Get your pets Ready during National Pet Week

By Atlanta Humane Society

278290052_b5a674e222_oOur pets are family and their health and well-being should always be a top priority. As you make your family disaster plan, it’s important to include your four-legged friends. Here in Georgia, we can fall victim to everything from tornadoes to hurricanes and ice storms to house fires. It’s important to know what you would do should any of these situations arise.

When it comes to disaster preparedness for people and their pets, it all starts with a plan and supplies.

Questions to ask as you develop your plan:

  1. If evacuated, where will we go that is pet friendly? A friend/family member’s home? A hotel? A boarding facility? Always have multiple options available, just in case. is a great resource for finding pet friendly options.
  2. If you’re away, who can care for and make decisions on behalf of your pet? Make sure you have a designated emergency contact.

Preparedness supplies should include:

  1. 3-days’ worth of food and water
  2. First Aid Kit (gauze, antiseptic, sterile saline solution, etc.)
  3. Current medications (flea/tick, heartworm, diabetes medication, etc.)
  4. Adoption papers
  5. Medical records
  6. Leash/harness
  7. Comfort items (blankets, toys, treats)
  8. Travel carrier (especially crucial for cats)

So you’ve figured out where to go, what you’ll bring and how you’ll get there. Now it’s time to dig a little deeper and go beyond the basics.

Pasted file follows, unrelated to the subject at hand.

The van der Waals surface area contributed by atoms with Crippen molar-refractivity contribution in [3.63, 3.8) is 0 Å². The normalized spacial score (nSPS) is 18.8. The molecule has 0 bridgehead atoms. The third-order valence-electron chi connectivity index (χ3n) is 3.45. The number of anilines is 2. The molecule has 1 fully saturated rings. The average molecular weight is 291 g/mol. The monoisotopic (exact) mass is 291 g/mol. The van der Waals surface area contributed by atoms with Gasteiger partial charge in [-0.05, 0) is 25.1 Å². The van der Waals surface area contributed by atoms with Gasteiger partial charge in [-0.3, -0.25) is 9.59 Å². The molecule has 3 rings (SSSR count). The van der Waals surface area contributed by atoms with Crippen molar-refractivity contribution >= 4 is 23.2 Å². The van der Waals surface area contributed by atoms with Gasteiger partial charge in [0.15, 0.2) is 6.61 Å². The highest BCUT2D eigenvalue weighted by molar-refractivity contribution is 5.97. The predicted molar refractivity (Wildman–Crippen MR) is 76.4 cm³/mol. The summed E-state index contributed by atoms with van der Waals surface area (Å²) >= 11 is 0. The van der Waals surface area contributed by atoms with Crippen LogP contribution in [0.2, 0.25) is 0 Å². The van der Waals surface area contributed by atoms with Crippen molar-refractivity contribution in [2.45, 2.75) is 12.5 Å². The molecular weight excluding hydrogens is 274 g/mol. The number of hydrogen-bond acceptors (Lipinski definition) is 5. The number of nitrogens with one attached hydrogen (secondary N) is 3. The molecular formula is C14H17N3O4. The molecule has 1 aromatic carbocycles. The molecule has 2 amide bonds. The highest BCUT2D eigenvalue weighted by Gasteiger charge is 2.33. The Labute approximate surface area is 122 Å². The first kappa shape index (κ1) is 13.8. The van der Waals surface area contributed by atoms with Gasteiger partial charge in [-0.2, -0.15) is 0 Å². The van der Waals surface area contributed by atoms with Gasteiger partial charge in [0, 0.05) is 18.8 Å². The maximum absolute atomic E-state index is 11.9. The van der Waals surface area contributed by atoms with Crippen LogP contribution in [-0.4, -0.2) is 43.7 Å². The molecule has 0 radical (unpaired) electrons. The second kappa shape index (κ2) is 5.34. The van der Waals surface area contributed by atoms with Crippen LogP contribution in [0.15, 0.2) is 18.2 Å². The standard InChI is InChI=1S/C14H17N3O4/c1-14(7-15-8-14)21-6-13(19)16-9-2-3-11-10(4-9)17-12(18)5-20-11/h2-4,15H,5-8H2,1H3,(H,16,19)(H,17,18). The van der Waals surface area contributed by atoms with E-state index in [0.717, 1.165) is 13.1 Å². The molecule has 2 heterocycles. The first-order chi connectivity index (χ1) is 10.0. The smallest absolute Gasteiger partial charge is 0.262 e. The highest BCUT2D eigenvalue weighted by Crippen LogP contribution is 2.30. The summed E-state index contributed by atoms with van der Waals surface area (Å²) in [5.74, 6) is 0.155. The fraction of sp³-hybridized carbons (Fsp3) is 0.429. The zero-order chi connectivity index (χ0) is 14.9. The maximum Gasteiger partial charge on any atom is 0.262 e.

We’re taking a look at the four most overlooked elements to a disaster preparedness plan.

  1. Microchip: Having your pet microchipped is one of the most important things you can do to ensure your pets safety during any disaster. But it’s up to you to make sure the information on file is current.  Not only do you need to ensure that your address and phone number are always up-to-date, but you need to have an emergency contact outside of your immediate area. If a natural disaster strikes your city, cell phones may be compromised and your neighbors could be facing the same challenges you do. An emergency contact outside of your city will be much more helpful to a lost or injured pet.
  2. Vaccinations: You know to have a first aid kit on hand to keep your pet healthy in the event of a disaster, but it’s important to keep your pet healthy before issues arise. For example, if your disaster plan is to board your pet, they will need to be current on breed specific vaccinations, plus Bordatella and Rabies.
  3. Current, Clear Photo: Alongside medical records, it’s important to have a current and clear picture of your pet.  Should your pet go missing, this will be incredibly helpful in finding your companion. It may even be helpful to have a pre-made “Missing Dog/Cat” poster ready to go that you update every year or so with a new picture. Also, have a picture with your pet to make reclaiming a displaced pet even easier.
  4. “Pets Reside Here” Notification: You need a way to alert first responders to animals in the home. This is for both the safety of your pet and the safety of others. A notice on the door, a sticker in the window, or a sign on the mailbox will allow police officers, firefighters or anyone else responding to a disaster at your home.

It’s important to note that every disaster is different. As plans change due to the nature of the disaster, it’s crucial not to panic and remember that the idea is always to minimize long lasting damage and avoid the permanent loss of a beloved pet.

Above all else, remember: if it’s not safe for you, it’s not safe for your pet.

For more guidance on helping your pet be prepared for the unexpected, visit the Ready Georgia Pets page.